Candidate Positions on Alternative Energy
The following positions reflect those used for each candidate in the Select A Candidate survey. They come from the candidates; public statements, Web sites, and responses to Minnesota Public Radio questionnaires. In some cases, candidiates have failed to respond to inquiries, and their position is noted as "No known opinion."
Question: Which option most closely matches your plan for meeting future energy needs?
ANSWER OPTION: In the short-term we need an "all of the above" approach, including domestic oil drilling and investment in research and development on new/renewable energy sources. In the long-term, however, innovation--moving beyond oil--is our only route to lasting energy security.
ANSWER OPTION: Renewable energy sources are important but those sources alone cannot end our dependence on foreign oil. Nuclear power must be a part of our energy future.
CANDIDATE'S POSITION: An article on hometownsource.com describes Coleman's position: U.S. Senator Norm Coleman supports nuclear energy. "I believe [nuclear power is] absolutely critical to end our dependence on foreign oil," said Coleman. "It's a national security issue," he said.
"If you're committed to ending dependence on foreign oil, you have to support nuclear," said Coleman. "You can't do it all with renewables, you can't do it all with wind, those are all critical pieces," said Coleman. "But you got to do nuclear," he said.
"It's clean. It's safe, it's affordable. It cuts our dependence on foreign energy. It also protects the environment," he said.
"I tell people, 'The French are not braver than we are,'" said Coleman, referring to the extensive use of nuclear energy in France.
The U.S. will be building new nuclear plants in the future, Coleman believes. "Waste is an issue," he said.
Opposition to Yucca Mountain, Coleman opined, is more philosophical than on account of the waste. "And I think that's unfortunate," he said.
Coleman looks to technology to solve nuclear waste issues. "I think you have to move forward with this. One, Yucca Mountain, move forward aggressively with that," he said. "On the other hand, with the understanding, just as with renewables, we're looking beyond the horizon where the future is going (with technology)," he said. "I think you have to do the same thing with nuclear," Coleman said. "I'm very, very confident on the technology side," he said.
"I think it's a straw man to somehow argue your opposition to nuclear is based on waste," said Coleman.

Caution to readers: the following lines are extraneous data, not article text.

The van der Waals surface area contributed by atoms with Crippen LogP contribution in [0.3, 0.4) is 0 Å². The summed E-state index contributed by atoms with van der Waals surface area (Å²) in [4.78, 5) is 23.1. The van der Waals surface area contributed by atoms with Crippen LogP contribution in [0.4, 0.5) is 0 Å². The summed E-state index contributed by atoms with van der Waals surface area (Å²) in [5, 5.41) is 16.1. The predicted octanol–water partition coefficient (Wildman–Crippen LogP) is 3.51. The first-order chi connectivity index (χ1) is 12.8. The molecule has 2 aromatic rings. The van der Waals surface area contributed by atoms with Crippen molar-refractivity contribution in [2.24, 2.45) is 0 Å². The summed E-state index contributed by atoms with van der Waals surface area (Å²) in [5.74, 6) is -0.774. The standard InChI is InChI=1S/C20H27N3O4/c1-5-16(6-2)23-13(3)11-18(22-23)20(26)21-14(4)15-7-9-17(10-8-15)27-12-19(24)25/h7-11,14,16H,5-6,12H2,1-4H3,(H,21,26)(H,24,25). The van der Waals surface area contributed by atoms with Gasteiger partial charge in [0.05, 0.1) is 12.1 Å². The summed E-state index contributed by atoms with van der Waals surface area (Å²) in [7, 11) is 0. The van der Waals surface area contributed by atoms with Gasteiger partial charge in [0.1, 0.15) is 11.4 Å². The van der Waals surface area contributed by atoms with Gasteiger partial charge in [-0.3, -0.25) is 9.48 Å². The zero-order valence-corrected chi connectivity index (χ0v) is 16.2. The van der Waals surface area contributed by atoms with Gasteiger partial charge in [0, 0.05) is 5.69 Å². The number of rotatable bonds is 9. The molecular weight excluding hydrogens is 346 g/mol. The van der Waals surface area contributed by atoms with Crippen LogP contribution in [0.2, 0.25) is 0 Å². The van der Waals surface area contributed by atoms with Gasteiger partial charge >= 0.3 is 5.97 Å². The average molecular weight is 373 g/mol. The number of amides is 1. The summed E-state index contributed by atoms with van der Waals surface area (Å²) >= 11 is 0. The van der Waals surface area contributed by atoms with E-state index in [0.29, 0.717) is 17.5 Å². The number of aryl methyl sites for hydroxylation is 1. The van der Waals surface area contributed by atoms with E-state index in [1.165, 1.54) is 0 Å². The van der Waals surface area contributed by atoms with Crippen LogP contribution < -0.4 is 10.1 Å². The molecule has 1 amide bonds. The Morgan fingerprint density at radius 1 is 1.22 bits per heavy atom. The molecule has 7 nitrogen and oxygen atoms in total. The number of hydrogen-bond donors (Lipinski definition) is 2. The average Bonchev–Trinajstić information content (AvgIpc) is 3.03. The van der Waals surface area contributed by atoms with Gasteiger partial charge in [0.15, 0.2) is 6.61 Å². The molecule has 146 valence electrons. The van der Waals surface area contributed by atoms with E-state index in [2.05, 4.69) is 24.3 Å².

ANSWER OPTION: I believe we should continue to develop corn ethanol, cellulosic ethanol and other biofuels, invest heavily in wind power, tidal power and solar energy. We should have higher fuel efficiency standards and explore nuclear energy.
CANDIDATE'S POSITION: In a written statement to MPR Franken said, "I support an Apollo program to identify new sources of renewable energy and develop the technologies we have already identified. That means continuing to work to make corn ethanol more efficient, but it also means developing cellulosic ethanol and other biofuels. It means investing in solar energy and tidal energy and, especially in Minnesota, wind power. We can improve our national security, address global warming, create a new class of high-tech, high-paying jobs, save our environment, and revitalize our manufacturing sector. We should be making wind turbines at the Ford plant in St. Paul and putting them up all over Minnesota. I see this not only as a chance to address the energy crisis, but as an opportunity for Minnesota to be at the forefront of this exciting new wave of technology and innovation."
In a separate statement Franken said, "I'm not reflexively against nuclear power. I do worry about the issue of nuclear waste. It is my hope that we'll develop technologies and strategies for dealing with this waste. In the meantime, we should be open to nuclear power, although I'd rather focus on conservation and renewable energy. As Al Gore says, there's no silver bullet for dealing with climate change, but there is silver buckshot - and nuclear energy can be a silver pellet, if we can find a way to deal with the waste."